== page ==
Resuscitationists have debated the choice of induction agents in rapid sequence intubation (RSI) for decades. Critics of etomidate will highlight its link to adrenal suppression in critically ill patients (Albert 2011), while critics of ketamine will highlight the higher incidence of post-intubation hypotension (Mohr 2020). Amidst the debate, the Ketased Trial (Jabre 2009), a large multicenter prospective, single-blind randomized clinical trial (RCT), reported no significant difference in SOFA scores or 28-day mortality between the two induction agents. However, the EvK trial (Matchett 2022) identified a statistically significant difference in 7-day mortality but not 28-day mortality in favor of ketamine. However, methodological concerns from the EvK Trial warrant a cautious interpretation of the data. In light of these and several other recent high-quality clinical trials comparing ketamine and etomidate, this meta-analysis aims to provide a point estimate of the mortality rate.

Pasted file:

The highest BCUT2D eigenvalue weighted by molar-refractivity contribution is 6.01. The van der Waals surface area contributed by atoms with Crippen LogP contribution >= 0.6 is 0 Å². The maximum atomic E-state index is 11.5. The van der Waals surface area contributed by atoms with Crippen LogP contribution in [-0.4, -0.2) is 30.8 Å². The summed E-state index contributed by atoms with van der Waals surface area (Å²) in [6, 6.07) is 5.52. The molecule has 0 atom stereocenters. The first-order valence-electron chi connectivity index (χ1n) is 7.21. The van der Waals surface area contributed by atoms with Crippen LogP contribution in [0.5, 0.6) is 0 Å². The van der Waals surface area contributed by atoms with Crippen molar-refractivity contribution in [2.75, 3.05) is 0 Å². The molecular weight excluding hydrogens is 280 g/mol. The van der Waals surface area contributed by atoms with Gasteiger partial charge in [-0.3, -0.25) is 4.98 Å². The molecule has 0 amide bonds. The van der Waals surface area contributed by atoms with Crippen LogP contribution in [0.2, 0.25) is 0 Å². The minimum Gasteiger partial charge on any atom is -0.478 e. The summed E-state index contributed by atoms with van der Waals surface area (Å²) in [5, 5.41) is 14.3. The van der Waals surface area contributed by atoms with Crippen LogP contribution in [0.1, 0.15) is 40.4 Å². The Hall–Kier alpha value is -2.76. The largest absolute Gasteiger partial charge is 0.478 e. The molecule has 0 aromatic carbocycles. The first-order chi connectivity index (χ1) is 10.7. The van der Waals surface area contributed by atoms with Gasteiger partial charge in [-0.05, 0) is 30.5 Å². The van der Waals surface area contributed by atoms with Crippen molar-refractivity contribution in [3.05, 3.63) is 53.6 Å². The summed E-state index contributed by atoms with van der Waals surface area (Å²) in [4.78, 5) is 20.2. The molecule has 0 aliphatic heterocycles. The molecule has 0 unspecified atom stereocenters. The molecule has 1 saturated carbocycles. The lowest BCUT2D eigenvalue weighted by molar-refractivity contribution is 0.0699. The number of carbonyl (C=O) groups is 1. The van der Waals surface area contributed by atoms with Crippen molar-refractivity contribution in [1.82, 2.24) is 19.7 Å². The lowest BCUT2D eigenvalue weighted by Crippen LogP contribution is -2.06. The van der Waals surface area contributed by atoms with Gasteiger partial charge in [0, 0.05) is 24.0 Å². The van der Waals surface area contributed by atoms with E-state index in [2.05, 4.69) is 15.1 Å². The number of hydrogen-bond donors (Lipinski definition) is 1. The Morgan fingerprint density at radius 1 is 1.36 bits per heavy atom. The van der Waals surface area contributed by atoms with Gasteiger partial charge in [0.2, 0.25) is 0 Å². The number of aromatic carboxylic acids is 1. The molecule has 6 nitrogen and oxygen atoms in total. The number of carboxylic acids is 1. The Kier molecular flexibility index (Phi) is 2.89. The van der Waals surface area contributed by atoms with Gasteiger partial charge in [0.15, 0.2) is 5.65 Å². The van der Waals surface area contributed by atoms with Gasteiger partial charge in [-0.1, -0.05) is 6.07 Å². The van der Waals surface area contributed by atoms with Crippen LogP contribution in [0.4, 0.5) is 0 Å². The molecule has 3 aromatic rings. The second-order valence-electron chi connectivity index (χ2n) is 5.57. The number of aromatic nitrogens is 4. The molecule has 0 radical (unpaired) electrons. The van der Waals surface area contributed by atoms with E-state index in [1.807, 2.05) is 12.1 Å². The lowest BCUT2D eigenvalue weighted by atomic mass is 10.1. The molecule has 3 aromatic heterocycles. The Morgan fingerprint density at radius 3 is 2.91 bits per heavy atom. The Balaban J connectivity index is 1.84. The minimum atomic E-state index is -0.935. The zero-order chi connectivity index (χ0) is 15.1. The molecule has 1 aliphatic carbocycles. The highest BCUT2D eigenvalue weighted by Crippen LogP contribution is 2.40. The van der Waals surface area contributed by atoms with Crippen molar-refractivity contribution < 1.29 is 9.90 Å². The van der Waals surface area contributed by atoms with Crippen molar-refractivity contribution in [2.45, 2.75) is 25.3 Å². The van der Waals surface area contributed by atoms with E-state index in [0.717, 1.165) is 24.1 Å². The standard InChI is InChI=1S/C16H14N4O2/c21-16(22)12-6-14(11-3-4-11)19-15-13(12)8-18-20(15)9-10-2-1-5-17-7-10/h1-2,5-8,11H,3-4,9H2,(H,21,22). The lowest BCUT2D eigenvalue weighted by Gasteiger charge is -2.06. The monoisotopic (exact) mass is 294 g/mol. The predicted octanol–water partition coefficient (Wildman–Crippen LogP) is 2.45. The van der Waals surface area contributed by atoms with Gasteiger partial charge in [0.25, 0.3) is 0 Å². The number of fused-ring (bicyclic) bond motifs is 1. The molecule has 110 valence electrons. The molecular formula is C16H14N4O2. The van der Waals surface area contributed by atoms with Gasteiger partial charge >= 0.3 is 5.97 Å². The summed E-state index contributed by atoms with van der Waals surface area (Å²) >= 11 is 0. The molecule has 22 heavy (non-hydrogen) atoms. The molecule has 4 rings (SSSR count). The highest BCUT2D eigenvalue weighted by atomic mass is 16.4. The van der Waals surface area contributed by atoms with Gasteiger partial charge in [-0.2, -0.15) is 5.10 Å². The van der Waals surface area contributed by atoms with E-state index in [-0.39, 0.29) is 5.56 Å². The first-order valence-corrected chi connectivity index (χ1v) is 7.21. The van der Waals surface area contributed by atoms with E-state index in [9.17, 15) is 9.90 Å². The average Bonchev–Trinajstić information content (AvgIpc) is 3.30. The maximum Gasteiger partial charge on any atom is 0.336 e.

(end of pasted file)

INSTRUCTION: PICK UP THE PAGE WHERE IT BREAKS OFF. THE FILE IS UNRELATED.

Swami sits down with Emergency Physicians and the authors of the soon to be released book MicroSkills Drs. Adaira Landy and Resa Lewiss.

Direct download: REBEL_Book_Club_-_MicroSkills.mp3
Category:general -- posted at: 8:00am CDT

Swami sits down with Drs. Dara Kass and Monica Saxena to discuss the EMTALA law and current challenges in the area of reproductive health.

Direct download: REBEL_Core_121.0_-_2.m4a
Category:general -- posted at: 10:00am CDT